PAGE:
Spots are more aggressive than largemouth, spawn deeper so they are not affected as much by changing water levels during bedding, and often take over a lake, hurting the largemouth population. And they don’t get as big as largemouth. They are fun to catch but can really mess up a good largemouth fishery.

At Jackson, spots started showing up at our club weigh-ins in the early 1990s. Before that time, any tournament we had from October through March there usually produced at least one six pound largemouth. And often we had several big ones weighed in. In one tournament I had an eight-pound, four ounce bass and it was third biggest, two bigger eight pounders were weighed in. And in another my seven-pound, four ounce largemouth was fourth biggest. A seven-pound, twelve-ounce bass beat it as did two nine pounders!

I often say where there used to be 100 largemouth in an area weighing from one to eight pounds at Jackson, now there are 100 spots weighing one pound each. That is the kind of change stocking non-native species can cause.

Spots are even a worse problem at Blue Ridge Lake. Before spots were illegally introduced, it was common to catch several smallmouth on a trip there. Now you can fish for weeks without ever catching one, the spots have taken over from them.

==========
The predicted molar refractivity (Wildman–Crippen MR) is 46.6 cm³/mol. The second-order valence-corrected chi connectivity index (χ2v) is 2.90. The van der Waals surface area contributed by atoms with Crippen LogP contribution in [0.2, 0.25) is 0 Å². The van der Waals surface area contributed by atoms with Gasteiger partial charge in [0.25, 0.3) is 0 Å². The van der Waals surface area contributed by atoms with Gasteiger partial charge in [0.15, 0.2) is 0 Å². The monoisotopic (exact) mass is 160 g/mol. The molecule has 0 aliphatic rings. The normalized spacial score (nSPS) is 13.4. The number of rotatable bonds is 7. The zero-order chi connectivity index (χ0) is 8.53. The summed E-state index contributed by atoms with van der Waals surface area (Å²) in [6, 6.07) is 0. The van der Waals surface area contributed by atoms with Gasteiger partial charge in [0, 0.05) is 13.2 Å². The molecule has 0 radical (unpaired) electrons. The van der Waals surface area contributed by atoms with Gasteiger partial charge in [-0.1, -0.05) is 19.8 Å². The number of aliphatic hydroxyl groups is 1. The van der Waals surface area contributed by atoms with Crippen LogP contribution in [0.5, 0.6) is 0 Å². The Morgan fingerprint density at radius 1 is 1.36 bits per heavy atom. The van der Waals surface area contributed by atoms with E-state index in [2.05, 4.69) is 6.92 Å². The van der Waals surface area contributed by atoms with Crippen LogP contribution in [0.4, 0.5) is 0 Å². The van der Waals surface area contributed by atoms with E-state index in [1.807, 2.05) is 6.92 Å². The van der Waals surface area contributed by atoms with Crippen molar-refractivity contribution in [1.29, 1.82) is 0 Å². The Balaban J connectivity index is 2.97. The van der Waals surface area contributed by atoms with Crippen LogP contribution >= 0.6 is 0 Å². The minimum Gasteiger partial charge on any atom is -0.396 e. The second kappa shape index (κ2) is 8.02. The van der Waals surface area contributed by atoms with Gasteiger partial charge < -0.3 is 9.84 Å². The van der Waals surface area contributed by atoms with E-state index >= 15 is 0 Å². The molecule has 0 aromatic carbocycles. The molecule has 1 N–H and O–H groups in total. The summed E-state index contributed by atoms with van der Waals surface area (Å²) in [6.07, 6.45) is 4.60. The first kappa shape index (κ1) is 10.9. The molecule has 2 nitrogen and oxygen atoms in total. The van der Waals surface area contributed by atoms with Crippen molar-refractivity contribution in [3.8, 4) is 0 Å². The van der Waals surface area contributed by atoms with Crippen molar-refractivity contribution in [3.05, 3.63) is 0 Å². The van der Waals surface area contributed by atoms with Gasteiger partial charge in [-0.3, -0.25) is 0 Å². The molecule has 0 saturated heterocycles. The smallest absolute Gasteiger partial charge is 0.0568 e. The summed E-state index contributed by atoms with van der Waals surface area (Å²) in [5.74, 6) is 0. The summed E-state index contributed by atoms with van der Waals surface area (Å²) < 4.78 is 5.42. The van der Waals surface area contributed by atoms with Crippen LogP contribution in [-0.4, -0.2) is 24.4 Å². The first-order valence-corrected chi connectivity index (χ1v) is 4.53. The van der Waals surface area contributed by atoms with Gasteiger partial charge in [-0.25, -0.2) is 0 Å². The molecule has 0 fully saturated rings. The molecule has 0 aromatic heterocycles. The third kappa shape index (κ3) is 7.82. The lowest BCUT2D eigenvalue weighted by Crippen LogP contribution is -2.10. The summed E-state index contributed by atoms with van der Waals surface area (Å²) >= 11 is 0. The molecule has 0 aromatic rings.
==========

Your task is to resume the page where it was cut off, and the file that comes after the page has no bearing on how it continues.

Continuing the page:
If becoming a Georgia Bass Slam winner interests you, check out their web site for the rules, go fishing and get your rewards!

Tips on Fishing Topwaters

Tips on Fishing Topwaters from a Top Pro Angler

Cliff Crotchet and son

Cliff Crotchet and son. (Photo courtesy of Bassmaster.)

By David A. Rose
from The Fishing Wire

When I daydream about catching bass, my initial vision is of mist rising off a lake’s dead-calm surface, followed by the most primeval eruption as a big ol’ bucketmouth viciously attacks my topwater lure. And I’m guessing it’s a very similar image for most anyone that loves catching largemouth bass.

Without a doubt, the feeling of your heart skipping a beat results from an instant infusion of adrenalin, induced by the sudden surface assault. And while that feeling of exhilaration is the very reason so many anglers love catching bass that way, there is also a major problem when it happens… the impulsive quick hookset comes so naturally that we end up pulling the lure away from the fish’s face before it’s gobbled it up. It’s happened to all of us. But it doesn’t have to be as common of an occurrence.